Antithyroid Drugs

Document Type: Review Paper

Authors

Endocrine Research Center, Research Institute for Endocrine Sciences, Shahid Beheshti University of Medical Sciences, Tehran, Iran.

Abstract

The thionamide drugs, i.e. carbimazole and its metabolite methimazole (MMI), and
propylthiouracil (PTU) have extensively been used in the management of various forms of
hyperthyroidism over the past eight decades. This review aims to summarize different aspects
of these outstanding medications. Thionamides have shown their own acceptable efficacy and
even safety profiles in treatment of hyperthyroidism, especially GD in both children and adults
and also during pregnancy and lactation. Of the antithyroid drugs (ATDs) available, MMI is
the preferred choice in most situations taking into account its better efficacy and less adverse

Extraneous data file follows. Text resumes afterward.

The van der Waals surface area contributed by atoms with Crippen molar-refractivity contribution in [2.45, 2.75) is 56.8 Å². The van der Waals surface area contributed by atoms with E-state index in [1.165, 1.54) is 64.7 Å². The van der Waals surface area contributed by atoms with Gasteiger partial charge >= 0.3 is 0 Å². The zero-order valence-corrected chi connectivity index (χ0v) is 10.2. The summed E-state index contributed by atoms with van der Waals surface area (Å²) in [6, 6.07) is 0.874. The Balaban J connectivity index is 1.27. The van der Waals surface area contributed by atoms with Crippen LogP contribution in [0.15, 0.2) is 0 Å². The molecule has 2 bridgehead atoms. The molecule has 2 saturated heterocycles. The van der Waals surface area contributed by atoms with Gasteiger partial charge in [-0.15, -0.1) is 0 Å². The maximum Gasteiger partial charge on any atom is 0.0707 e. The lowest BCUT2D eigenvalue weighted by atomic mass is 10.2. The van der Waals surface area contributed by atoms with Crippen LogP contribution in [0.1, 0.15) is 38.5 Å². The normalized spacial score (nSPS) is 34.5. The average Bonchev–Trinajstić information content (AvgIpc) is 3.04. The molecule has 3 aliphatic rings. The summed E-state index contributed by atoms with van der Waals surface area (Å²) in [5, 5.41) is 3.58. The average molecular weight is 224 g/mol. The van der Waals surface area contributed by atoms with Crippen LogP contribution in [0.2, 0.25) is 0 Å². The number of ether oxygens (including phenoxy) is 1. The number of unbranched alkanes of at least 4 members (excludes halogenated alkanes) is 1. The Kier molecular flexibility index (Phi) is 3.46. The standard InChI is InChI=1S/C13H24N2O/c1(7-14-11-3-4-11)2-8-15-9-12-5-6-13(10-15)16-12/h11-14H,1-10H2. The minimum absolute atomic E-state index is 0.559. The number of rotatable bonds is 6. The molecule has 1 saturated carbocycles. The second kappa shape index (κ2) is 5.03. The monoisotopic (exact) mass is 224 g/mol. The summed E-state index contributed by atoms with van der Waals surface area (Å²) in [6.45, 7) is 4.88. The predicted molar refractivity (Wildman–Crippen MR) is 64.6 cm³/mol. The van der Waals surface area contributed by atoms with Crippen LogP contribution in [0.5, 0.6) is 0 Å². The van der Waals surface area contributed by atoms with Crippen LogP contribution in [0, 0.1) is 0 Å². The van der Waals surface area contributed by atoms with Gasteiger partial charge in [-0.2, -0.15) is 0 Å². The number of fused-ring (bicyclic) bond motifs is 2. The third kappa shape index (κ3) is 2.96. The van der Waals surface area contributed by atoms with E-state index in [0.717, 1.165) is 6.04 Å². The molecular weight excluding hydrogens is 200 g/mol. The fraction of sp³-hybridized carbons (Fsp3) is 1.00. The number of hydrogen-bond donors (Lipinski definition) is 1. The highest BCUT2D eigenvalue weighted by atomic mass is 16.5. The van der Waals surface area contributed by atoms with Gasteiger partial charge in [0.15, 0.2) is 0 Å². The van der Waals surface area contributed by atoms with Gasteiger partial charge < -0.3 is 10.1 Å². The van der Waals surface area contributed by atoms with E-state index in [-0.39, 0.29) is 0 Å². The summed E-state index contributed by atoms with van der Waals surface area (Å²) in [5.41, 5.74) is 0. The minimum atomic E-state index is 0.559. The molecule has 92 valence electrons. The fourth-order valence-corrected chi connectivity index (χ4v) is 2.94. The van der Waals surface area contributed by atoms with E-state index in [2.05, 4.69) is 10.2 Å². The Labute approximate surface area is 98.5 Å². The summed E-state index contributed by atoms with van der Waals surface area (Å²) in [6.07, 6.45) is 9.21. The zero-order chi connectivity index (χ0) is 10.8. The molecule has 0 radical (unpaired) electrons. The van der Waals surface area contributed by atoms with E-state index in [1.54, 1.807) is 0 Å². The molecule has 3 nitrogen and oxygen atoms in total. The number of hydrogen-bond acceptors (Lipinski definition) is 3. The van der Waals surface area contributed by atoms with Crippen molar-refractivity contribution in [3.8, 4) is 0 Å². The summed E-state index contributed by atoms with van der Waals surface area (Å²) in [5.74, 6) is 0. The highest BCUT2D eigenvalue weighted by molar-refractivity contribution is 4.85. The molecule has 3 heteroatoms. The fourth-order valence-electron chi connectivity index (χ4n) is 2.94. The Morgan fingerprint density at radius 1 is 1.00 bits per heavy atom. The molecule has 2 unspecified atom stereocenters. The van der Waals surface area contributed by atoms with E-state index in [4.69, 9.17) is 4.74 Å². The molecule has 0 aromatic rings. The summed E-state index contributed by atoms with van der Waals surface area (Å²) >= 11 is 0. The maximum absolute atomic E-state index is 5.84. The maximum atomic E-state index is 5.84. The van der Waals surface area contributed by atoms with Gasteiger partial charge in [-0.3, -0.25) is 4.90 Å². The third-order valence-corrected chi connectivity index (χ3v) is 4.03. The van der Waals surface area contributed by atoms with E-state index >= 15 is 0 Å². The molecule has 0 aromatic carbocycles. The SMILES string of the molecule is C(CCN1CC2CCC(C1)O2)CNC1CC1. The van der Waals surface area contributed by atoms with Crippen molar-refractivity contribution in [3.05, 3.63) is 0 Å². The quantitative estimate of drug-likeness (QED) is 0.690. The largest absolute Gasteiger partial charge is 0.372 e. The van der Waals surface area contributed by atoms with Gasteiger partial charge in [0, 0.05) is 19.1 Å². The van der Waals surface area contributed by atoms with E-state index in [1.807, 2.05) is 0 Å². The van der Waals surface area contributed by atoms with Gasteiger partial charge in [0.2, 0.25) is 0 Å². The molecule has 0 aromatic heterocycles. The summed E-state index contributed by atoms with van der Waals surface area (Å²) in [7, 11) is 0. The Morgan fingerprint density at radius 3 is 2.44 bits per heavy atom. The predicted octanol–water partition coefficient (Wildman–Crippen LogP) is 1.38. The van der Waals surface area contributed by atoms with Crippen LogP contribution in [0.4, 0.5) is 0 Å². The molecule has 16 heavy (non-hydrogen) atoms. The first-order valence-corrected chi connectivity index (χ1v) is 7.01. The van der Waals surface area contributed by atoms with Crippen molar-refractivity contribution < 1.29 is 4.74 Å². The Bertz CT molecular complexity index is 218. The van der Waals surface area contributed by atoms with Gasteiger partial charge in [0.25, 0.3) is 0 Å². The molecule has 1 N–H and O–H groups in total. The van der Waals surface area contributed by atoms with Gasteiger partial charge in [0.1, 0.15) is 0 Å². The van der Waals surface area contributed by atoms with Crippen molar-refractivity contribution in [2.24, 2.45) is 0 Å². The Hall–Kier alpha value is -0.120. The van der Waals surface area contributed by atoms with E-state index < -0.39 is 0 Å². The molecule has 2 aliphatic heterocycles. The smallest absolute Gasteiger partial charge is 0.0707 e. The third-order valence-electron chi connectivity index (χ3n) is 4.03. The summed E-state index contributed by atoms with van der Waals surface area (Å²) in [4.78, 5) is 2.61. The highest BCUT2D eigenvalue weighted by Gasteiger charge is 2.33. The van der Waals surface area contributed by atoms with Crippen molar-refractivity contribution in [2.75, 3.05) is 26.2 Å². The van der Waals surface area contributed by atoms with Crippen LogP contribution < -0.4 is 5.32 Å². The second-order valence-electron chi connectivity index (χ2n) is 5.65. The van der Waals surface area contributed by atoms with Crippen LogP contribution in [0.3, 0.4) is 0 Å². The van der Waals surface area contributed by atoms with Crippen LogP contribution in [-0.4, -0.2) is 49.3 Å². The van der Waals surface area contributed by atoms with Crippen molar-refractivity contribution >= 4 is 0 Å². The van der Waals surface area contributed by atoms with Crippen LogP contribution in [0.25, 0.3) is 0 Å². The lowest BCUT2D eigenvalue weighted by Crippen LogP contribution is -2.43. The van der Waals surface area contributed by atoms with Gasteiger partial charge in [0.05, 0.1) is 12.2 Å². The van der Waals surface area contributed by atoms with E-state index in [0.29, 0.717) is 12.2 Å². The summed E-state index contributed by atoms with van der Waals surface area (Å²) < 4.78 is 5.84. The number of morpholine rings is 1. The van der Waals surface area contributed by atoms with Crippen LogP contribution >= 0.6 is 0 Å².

effects accompanied by once-daily dose prescription because of a long half-life and similar cost.
Considering the more severe teratogenic effects of MMI, PTU would be the selected ATD for
treatment of hyperthyroidism during pre-pregnancy months and the first 16 weeks of gestation.
Recent studies have confirmed the efficacy and safety of long-term MMI therapy with low
maintenance doses for GD and toxic multinodular goiter. Despite the long-term history of ATD
use, there is still ongoing debate regarding their pharmacology and diverse mechanisms of action,
viz. their immunomodulatory effects, and mechanisms and susceptibility factors to their adverse
reactions.

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